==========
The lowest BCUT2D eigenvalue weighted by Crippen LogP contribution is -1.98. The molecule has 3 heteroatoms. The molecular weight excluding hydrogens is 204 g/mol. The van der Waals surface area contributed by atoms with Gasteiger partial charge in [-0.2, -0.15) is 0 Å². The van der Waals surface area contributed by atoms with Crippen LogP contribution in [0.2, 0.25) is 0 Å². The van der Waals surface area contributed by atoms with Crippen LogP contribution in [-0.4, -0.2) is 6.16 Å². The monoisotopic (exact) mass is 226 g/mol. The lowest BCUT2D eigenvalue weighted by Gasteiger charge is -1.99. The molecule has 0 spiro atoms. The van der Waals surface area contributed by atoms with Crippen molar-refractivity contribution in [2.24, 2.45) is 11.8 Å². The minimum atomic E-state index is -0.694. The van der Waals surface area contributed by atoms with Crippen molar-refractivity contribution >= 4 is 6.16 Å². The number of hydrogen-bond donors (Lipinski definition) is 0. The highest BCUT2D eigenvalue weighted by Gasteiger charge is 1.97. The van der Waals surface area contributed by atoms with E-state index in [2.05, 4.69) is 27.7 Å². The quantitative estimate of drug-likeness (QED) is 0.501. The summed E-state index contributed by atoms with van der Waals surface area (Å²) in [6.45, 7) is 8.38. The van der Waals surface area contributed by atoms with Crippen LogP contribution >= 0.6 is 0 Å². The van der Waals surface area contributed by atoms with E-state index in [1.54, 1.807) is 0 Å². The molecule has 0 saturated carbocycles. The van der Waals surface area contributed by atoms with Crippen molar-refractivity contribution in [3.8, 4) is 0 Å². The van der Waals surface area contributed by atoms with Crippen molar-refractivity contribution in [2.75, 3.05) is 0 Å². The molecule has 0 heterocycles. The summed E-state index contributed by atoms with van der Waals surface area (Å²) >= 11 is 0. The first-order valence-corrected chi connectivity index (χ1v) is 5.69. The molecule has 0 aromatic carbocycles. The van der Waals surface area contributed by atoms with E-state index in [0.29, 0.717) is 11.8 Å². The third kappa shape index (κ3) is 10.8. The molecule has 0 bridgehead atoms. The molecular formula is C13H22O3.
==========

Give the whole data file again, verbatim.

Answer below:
The lowest BCUT2D eigenvalue weighted by Crippen LogP contribution is -1.98. The molecule has 3 heteroatoms. The molecular weight excluding hydrogens is 204 g/mol. The van der Waals surface area contributed by atoms with Gasteiger partial charge in [-0.2, -0.15) is 0 Å². The van der Waals surface area contributed by atoms with Crippen LogP contribution in [0.2, 0.25) is 0 Å². The van der Waals surface area contributed by atoms with Crippen LogP contribution in [-0.4, -0.2) is 6.16 Å². The monoisotopic (exact) mass is 226 g/mol. The lowest BCUT2D eigenvalue weighted by Gasteiger charge is -1.99. The molecule has 0 spiro atoms. The van der Waals surface area contributed by atoms with Crippen molar-refractivity contribution in [2.24, 2.45) is 11.8 Å². The minimum atomic E-state index is -0.694. The van der Waals surface area contributed by atoms with Crippen molar-refractivity contribution >= 4 is 6.16 Å². The number of hydrogen-bond donors (Lipinski definition) is 0. The highest BCUT2D eigenvalue weighted by Gasteiger charge is 1.97. The van der Waals surface area contributed by atoms with E-state index in [2.05, 4.69) is 27.7 Å². The quantitative estimate of drug-likeness (QED) is 0.501. The summed E-state index contributed by atoms with van der Waals surface area (Å²) in [6.45, 7) is 8.38. The van der Waals surface area contributed by atoms with Crippen LogP contribution >= 0.6 is 0 Å². The van der Waals surface area contributed by atoms with E-state index in [1.54, 1.807) is 0 Å². The molecule has 0 saturated carbocycles. The van der Waals surface area contributed by atoms with Crippen molar-refractivity contribution in [3.8, 4) is 0 Å². The van der Waals surface area contributed by atoms with Crippen molar-refractivity contribution in [2.75, 3.05) is 0 Å². The molecule has 0 heterocycles. The summed E-state index contributed by atoms with van der Waals surface area (Å²) >= 11 is 0. The first-order valence-corrected chi connectivity index (χ1v) is 5.69. The molecule has 0 aromatic carbocycles. The van der Waals surface area contributed by atoms with E-state index in [0.29, 0.717) is 11.8 Å². The third kappa shape index (κ3) is 10.8. The molecule has 0 bridgehead atoms. The molecular formula is C13H22O3.